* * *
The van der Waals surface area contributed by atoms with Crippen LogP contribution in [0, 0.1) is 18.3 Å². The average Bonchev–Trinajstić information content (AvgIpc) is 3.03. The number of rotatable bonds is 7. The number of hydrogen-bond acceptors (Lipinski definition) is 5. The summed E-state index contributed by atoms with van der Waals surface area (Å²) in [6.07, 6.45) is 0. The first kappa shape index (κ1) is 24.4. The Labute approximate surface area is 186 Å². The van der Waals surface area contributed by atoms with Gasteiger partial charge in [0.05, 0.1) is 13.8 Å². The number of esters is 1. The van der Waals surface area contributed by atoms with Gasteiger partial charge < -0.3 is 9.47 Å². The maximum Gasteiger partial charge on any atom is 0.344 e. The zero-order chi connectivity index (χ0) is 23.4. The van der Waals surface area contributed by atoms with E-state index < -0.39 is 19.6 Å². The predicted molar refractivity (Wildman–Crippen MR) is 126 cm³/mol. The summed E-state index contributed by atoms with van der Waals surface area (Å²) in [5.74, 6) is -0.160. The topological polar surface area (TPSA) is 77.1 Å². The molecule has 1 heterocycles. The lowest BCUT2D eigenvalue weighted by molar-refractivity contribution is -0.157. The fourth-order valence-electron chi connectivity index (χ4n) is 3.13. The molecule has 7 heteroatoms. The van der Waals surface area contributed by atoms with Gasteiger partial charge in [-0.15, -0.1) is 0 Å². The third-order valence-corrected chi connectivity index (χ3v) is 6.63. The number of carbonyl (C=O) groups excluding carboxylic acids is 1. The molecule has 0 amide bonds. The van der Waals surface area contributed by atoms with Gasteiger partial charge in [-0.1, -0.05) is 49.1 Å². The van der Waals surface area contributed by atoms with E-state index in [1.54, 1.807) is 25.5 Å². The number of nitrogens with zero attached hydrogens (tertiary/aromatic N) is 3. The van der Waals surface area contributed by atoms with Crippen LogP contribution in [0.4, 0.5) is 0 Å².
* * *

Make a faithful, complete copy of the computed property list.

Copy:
The van der Waals surface area contributed by atoms with Crippen LogP contribution in [0, 0.1) is 18.3 Å². The average Bonchev–Trinajstić information content (AvgIpc) is 3.03. The number of rotatable bonds is 7. The number of hydrogen-bond acceptors (Lipinski definition) is 5. The summed E-state index contributed by atoms with van der Waals surface area (Å²) in [6.07, 6.45) is 0. The first kappa shape index (κ1) is 24.4. The Labute approximate surface area is 186 Å². The van der Waals surface area contributed by atoms with Gasteiger partial charge in [0.05, 0.1) is 13.8 Å². The number of esters is 1. The van der Waals surface area contributed by atoms with Gasteiger partial charge < -0.3 is 9.47 Å². The maximum Gasteiger partial charge on any atom is 0.344 e. The zero-order chi connectivity index (χ0) is 23.4. The van der Waals surface area contributed by atoms with E-state index < -0.39 is 19.6 Å². The predicted molar refractivity (Wildman–Crippen MR) is 126 cm³/mol. The summed E-state index contributed by atoms with van der Waals surface area (Å²) in [5.74, 6) is -0.160. The topological polar surface area (TPSA) is 77.1 Å². The molecule has 1 heterocycles. The lowest BCUT2D eigenvalue weighted by molar-refractivity contribution is -0.157. The fourth-order valence-electron chi connectivity index (χ4n) is 3.13. The molecule has 7 heteroatoms. The van der Waals surface area contributed by atoms with Gasteiger partial charge in [-0.15, -0.1) is 0 Å². The third-order valence-corrected chi connectivity index (χ3v) is 6.63. The number of carbonyl (C=O) groups excluding carboxylic acids is 1. The molecule has 0 amide bonds. The van der Waals surface area contributed by atoms with Gasteiger partial charge in [-0.1, -0.05) is 49.1 Å². The van der Waals surface area contributed by atoms with E-state index in [1.54, 1.807) is 25.5 Å². The number of nitrogens with zero attached hydrogens (tertiary/aromatic N) is 3. The van der Waals surface area contributed by atoms with Crippen LogP contribution in [0.4, 0.5) is 0 Å².